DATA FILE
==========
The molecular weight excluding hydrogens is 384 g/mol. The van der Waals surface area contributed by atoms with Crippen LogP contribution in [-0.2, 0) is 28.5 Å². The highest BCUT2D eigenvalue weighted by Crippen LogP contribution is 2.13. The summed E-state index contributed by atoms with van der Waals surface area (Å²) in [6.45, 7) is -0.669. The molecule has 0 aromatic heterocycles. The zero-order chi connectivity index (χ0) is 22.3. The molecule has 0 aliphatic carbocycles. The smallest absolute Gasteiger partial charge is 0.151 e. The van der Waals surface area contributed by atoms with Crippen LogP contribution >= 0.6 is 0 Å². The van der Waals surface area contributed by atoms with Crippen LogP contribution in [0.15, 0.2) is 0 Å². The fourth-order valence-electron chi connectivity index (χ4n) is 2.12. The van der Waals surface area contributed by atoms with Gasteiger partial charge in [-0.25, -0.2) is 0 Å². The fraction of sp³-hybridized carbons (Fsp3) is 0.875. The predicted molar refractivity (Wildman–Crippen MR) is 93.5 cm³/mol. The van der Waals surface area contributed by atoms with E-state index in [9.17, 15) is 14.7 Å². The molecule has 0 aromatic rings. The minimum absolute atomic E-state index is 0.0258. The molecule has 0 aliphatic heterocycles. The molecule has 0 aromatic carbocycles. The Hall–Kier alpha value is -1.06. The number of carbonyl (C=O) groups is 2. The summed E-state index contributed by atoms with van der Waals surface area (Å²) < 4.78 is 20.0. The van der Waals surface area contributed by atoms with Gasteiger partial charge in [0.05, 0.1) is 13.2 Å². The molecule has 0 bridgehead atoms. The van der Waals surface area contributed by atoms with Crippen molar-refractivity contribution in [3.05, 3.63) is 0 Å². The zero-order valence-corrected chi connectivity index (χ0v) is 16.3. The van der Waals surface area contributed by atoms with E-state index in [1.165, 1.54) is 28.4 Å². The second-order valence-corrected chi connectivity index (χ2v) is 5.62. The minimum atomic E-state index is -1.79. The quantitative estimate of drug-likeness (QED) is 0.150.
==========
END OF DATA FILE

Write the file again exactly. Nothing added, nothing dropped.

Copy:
The molecular weight excluding hydrogens is 384 g/mol. The van der Waals surface area contributed by atoms with Crippen LogP contribution in [-0.2, 0) is 28.5 Å². The highest BCUT2D eigenvalue weighted by Crippen LogP contribution is 2.13. The summed E-state index contributed by atoms with van der Waals surface area (Å²) in [6.45, 7) is -0.669. The molecule has 0 aromatic heterocycles. The zero-order chi connectivity index (χ0) is 22.3. The molecule has 0 aliphatic carbocycles. The smallest absolute Gasteiger partial charge is 0.151 e. The van der Waals surface area contributed by atoms with Crippen LogP contribution >= 0.6 is 0 Å². The van der Waals surface area contributed by atoms with Crippen LogP contribution in [0.15, 0.2) is 0 Å². The fourth-order valence-electron chi connectivity index (χ4n) is 2.12. The van der Waals surface area contributed by atoms with Gasteiger partial charge in [-0.25, -0.2) is 0 Å². The fraction of sp³-hybridized carbons (Fsp3) is 0.875. The predicted molar refractivity (Wildman–Crippen MR) is 93.5 cm³/mol. The van der Waals surface area contributed by atoms with E-state index in [9.17, 15) is 14.7 Å². The molecule has 0 aromatic rings. The minimum absolute atomic E-state index is 0.0258. The molecule has 0 aliphatic heterocycles. The molecule has 0 aromatic carbocycles. The Hall–Kier alpha value is -1.06. The number of carbonyl (C=O) groups is 2. The summed E-state index contributed by atoms with van der Waals surface area (Å²) < 4.78 is 20.0. The van der Waals surface area contributed by atoms with Gasteiger partial charge in [0.05, 0.1) is 13.2 Å². The molecule has 0 bridgehead atoms. The van der Waals surface area contributed by atoms with Crippen molar-refractivity contribution in [3.05, 3.63) is 0 Å². The zero-order valence-corrected chi connectivity index (χ0v) is 16.3. The van der Waals surface area contributed by atoms with E-state index in [1.165, 1.54) is 28.4 Å². The second-order valence-corrected chi connectivity index (χ2v) is 5.62. The minimum atomic E-state index is -1.79. The quantitative estimate of drug-likeness (QED) is 0.150.